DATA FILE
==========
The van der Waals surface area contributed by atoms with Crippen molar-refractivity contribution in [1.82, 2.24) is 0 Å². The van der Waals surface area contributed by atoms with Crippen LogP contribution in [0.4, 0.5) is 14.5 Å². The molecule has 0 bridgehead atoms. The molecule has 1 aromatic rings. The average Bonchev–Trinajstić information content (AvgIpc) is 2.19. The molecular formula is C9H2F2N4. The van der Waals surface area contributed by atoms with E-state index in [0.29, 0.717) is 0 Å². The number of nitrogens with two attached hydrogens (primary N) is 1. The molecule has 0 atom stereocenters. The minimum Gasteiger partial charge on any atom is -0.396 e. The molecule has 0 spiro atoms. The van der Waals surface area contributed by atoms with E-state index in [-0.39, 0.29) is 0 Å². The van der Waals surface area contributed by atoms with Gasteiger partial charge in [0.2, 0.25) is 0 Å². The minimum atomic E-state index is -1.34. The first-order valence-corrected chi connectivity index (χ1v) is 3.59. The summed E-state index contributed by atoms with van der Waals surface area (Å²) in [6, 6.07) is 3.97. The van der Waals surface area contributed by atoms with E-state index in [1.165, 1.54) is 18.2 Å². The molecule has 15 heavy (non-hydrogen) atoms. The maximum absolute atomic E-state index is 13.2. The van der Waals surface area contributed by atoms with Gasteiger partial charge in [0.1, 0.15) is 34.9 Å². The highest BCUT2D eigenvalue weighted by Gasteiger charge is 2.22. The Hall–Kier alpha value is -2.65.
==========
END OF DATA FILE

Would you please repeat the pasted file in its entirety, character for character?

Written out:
The van der Waals surface area contributed by atoms with Crippen molar-refractivity contribution in [1.82, 2.24) is 0 Å². The van der Waals surface area contributed by atoms with Crippen LogP contribution in [0.4, 0.5) is 14.5 Å². The molecule has 0 bridgehead atoms. The molecule has 1 aromatic rings. The average Bonchev–Trinajstić information content (AvgIpc) is 2.19. The molecular formula is C9H2F2N4. The van der Waals surface area contributed by atoms with E-state index in [0.29, 0.717) is 0 Å². The number of nitrogens with two attached hydrogens (primary N) is 1. The molecule has 0 atom stereocenters. The minimum Gasteiger partial charge on any atom is -0.396 e. The molecule has 0 spiro atoms. The van der Waals surface area contributed by atoms with E-state index in [-0.39, 0.29) is 0 Å². The van der Waals surface area contributed by atoms with Gasteiger partial charge in [0.2, 0.25) is 0 Å². The minimum atomic E-state index is -1.34. The first-order valence-corrected chi connectivity index (χ1v) is 3.59. The summed E-state index contributed by atoms with van der Waals surface area (Å²) in [6, 6.07) is 3.97. The van der Waals surface area contributed by atoms with E-state index in [1.165, 1.54) is 18.2 Å². The molecule has 15 heavy (non-hydrogen) atoms. The maximum absolute atomic E-state index is 13.2. The van der Waals surface area contributed by atoms with Gasteiger partial charge in [0.1, 0.15) is 34.9 Å². The highest BCUT2D eigenvalue weighted by Gasteiger charge is 2.22. The Hall–Kier alpha value is -2.65.